From labor disputes cases to labor and employment publications, for your research, you’ll find solutions on Bloomberg Law®. Protect your clients by developing strategies based on Litigation...
Sept. 27 — College football players are employees of the National Collegiate Athletic Association and are owed wages, a new lawsuit asserts ( Dawson v. Nat’l Collegiate Athletic Ass’n , N.D. Cal., No. 3:16-cv-05487, complaint filed 9/26/16 ).
The lawsuit follows unsuccessful efforts to establish employee rights for student athletes based on labor and antitrust laws. In August 2015, the National Labor Relations Board dismissed a union-backed effort to hold an election to organize football players at Northwestern University without ruling on whether they are employees. And in September 2015, the U.S. Court of Appeals for the Ninth Circuit said the NCAA didn’t fix prices when it established limits on stipends colleges may pay athletes to cover attendance costs.
“Between the union case, the antitrust case and this case, all of the complaints are looking at the same thing,” Mark Rifkin, an attorney representing former University of Southern California linebacker Lamar Dawson, told Bloomberg BNA Sept. 27. “The reality of the relationship between the students and the universities they work for is that the athletes deserve to be compensated for the enormous value they bring to the universities.”
Dawson seeks to represent a class of football players at all NCAA schools. The NCAA and the PAC-12 Conference, to which USC belongs, fail to pay their player-employees minimum wage and overtime as required by the Fair Labor Standards Act, even though they’re subject to a high degree of control on and off campus, the lawsuit says.
The complaint, filed Sept. 26 in the U.S. District Court for the Northern District of California, also asserts claims under California wage and hour law on behalf of members of a sub-class of college athletes in the Golden State.
“We are currently evaluating the claim, but strongly disagree with the notion that college students participating in athletics are employees,” Donald Remy, the NCAA’s chief legal officer, told Bloomberg BNA by e-mail Sept. 27. “Our experience is that these college students, like their non-athlete colleagues, are very focused on their academic endeavors. Moreover, they have a passion for their sport and a commitment to their teammates that can’t be equated to punching a time clock.”
The athletes are required to adhere to the NCAA and PAC-12 Conference’s rules concerning their daily activities, the complaint alleges. This includes scheduled times they must report for games, practices, classes and study sessions.
A similar lawsuit against the NCAA and more than 120 member schools by University of Pennsylvania track and field athletes failed in February. A judge in the U.S. District Court for the Southern District of Indiana ruled that the athletes lacked standing to sue schools they didn’t attend and that participating in a team doesn’t make them employees.
The Penn athletes appealed their loss to the U.S. Court of Appeals for the Seventh Circuit. Oral argument is scheduled for Sept. 28.
The PAC-12 Conference didn’t immediately respond to requests for comment Sept. 27.
Rifkin is with Wolf Haldenstein Adler Freeman & Herz LLP in New York City. Attorneys Betsy Manifold, Rachele Rickert, Marisa Livesay and Brittany Dejong in its San Diego office; Jeffrey Smith in its New York City office; and two attorneys from the Law Offices of John M. Kelson, John M. Kelson in Oakland, Calif., and Jerry K. Cimmet in San Mateo, Calif., also represent the putative class. An attorney hasn’t entered an appearance for the NCAA or the PAC-12 Conference.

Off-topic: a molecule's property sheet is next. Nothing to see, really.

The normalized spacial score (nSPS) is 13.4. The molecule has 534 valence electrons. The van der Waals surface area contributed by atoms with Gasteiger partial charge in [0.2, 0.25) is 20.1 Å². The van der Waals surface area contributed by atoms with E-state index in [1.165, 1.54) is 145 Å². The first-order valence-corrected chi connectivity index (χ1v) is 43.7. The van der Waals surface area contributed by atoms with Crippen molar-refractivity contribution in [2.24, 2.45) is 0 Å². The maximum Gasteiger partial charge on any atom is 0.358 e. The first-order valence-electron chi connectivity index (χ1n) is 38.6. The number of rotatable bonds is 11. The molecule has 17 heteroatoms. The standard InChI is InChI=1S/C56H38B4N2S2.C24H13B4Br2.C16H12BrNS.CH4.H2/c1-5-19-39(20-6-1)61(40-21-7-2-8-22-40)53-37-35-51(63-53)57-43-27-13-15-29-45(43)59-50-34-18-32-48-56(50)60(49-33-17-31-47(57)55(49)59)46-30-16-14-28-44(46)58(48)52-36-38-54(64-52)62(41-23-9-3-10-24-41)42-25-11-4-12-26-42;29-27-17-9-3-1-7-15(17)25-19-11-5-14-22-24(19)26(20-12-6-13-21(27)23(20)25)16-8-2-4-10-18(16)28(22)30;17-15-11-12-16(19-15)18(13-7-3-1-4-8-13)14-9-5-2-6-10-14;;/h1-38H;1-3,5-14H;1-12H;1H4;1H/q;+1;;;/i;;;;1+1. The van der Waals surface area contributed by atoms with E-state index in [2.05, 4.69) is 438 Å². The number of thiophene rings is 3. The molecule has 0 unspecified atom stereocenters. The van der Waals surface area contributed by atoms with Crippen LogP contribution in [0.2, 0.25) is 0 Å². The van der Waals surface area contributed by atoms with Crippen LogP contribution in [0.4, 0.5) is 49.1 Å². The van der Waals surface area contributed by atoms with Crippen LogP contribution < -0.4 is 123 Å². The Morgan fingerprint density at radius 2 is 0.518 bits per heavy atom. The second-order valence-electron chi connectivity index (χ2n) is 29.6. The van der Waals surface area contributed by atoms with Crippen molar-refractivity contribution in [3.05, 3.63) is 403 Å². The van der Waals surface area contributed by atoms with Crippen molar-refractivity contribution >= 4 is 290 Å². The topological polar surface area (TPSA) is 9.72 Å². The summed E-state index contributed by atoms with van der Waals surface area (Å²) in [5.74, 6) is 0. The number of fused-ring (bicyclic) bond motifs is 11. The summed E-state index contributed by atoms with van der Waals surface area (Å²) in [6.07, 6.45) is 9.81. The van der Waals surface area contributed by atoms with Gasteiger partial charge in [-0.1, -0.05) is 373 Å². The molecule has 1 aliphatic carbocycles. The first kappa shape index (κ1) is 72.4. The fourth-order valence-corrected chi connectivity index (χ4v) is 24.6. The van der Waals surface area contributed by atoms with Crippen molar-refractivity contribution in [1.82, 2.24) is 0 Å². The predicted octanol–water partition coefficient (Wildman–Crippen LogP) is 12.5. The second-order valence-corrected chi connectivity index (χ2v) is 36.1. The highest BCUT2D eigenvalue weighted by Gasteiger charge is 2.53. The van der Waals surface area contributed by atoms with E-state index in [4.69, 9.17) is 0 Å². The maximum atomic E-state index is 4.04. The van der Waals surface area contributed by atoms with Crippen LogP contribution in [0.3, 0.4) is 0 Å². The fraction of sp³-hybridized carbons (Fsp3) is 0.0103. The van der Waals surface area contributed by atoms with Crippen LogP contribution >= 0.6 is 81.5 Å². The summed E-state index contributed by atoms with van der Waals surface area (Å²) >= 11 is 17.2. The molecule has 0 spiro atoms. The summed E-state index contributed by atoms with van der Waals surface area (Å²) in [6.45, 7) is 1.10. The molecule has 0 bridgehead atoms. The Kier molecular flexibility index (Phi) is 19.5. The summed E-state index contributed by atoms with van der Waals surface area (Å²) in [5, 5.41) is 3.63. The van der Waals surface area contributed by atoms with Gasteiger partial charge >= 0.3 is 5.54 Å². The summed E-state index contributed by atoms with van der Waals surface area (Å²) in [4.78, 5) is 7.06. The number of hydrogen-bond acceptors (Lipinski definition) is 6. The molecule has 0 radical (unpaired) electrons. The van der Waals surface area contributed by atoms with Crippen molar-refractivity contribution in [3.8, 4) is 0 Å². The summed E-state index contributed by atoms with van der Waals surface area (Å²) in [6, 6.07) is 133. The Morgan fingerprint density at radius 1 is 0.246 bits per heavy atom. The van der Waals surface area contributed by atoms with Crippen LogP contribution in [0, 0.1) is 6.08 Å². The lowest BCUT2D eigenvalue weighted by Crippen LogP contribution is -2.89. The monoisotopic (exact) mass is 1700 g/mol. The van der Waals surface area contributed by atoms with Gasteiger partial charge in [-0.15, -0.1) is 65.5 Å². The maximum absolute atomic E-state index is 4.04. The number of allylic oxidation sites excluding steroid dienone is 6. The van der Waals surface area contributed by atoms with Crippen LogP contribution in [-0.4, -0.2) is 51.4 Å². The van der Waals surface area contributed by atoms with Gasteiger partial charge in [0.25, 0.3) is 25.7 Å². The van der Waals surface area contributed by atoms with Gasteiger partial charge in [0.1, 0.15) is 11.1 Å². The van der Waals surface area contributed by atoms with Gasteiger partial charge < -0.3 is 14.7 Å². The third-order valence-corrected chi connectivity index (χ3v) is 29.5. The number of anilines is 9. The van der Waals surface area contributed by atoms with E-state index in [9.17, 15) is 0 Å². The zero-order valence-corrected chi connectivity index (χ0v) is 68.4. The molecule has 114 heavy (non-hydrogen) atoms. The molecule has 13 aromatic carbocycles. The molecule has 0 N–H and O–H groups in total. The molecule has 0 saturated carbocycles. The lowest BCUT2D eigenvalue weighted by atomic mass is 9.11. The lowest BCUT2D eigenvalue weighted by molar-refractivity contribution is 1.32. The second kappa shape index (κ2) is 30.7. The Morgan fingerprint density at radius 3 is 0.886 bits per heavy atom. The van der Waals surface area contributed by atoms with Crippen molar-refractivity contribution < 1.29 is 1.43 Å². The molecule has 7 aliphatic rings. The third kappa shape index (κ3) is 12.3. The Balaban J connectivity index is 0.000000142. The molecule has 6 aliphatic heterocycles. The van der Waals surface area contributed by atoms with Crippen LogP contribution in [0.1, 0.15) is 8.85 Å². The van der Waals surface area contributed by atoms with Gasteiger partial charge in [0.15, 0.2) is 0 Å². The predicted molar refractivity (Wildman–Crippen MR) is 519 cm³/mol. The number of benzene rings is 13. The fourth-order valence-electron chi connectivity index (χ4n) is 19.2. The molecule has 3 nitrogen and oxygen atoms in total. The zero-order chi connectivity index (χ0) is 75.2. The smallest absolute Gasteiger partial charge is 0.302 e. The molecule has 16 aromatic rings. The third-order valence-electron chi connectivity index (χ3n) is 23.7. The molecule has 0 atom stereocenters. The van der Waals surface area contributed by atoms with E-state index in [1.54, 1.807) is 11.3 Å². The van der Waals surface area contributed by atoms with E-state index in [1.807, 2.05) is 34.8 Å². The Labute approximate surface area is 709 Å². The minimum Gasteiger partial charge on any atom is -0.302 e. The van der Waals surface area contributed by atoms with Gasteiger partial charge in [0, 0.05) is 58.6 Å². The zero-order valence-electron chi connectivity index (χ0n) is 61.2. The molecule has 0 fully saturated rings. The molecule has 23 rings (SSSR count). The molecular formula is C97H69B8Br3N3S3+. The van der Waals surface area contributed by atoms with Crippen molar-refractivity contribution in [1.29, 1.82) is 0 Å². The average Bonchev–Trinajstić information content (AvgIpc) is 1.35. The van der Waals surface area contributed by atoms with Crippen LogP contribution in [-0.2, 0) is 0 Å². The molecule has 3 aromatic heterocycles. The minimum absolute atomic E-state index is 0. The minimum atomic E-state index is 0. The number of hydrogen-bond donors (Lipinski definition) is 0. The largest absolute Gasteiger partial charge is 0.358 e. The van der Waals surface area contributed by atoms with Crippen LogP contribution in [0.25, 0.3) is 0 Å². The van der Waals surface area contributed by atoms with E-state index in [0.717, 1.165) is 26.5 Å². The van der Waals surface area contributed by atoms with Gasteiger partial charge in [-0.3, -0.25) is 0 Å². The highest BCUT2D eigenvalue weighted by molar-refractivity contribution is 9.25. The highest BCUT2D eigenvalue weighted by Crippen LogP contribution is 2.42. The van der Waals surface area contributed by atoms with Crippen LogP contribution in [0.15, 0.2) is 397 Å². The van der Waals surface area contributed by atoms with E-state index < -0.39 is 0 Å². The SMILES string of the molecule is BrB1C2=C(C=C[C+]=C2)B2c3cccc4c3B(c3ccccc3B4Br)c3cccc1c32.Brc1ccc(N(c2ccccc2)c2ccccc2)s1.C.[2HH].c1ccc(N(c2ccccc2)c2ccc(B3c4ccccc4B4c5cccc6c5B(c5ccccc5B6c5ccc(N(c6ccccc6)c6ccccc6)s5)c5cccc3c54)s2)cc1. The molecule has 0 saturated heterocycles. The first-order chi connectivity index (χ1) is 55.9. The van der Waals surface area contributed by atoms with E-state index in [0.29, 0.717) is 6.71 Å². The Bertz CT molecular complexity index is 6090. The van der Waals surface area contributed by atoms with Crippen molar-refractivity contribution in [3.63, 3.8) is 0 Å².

To contact the reporter on this story: Jon Steingart in Washington at firstname.lastname@example.org
To contact the editor responsible for this story: Susan J. McGolrick at email@example.com
Copyright © 2016 The Bureau of National Affairs, Inc. All Rights Reserved.
All Bloomberg BNA treatises are available on standing order, which ensures you will always receive the most current edition of the book or supplement of the title you have ordered from Bloomberg BNA’s book division. As soon as a new supplement or edition is published (usually annually) for a title you’ve previously purchased and requested to be placed on standing order, we’ll ship it to you to review for 30 days without any obligation. During this period, you can either (a) honor the invoice and receive a 5% discount (in addition to any other discounts you may qualify for) off the then-current price of the update, plus shipping and handling or (b) return the book(s), in which case, your invoice will be cancelled upon receipt of the book(s). Call us for a prepaid UPS label for your return. It’s as simple and easy as that. Most importantly, standing orders mean you will never have to worry about the timeliness of the information you’re relying on. And, you may discontinue standing orders at any time by contacting us at 1.800.960.1220 or by sending an email to firstname.lastname@example.org.
Put me on standing order at a 5% discount off list price of all future updates, in addition to any other discounts I may quality for. (Returnable within 30 days.)
Notify me when updates are available (No standing order will be created).
This Bloomberg BNA report is available on standing order, which ensures you will all receive the latest edition. This report is updated annually and we will send you the latest edition once it has been published. By signing up for standing order you will never have to worry about the timeliness of the information you need. And, you may discontinue standing orders at any time by contacting us at 1.800.372.1033, option 5, or by sending us an email to email@example.com.
Put me on standing order
Notify me when new releases are available (no standing order will be created)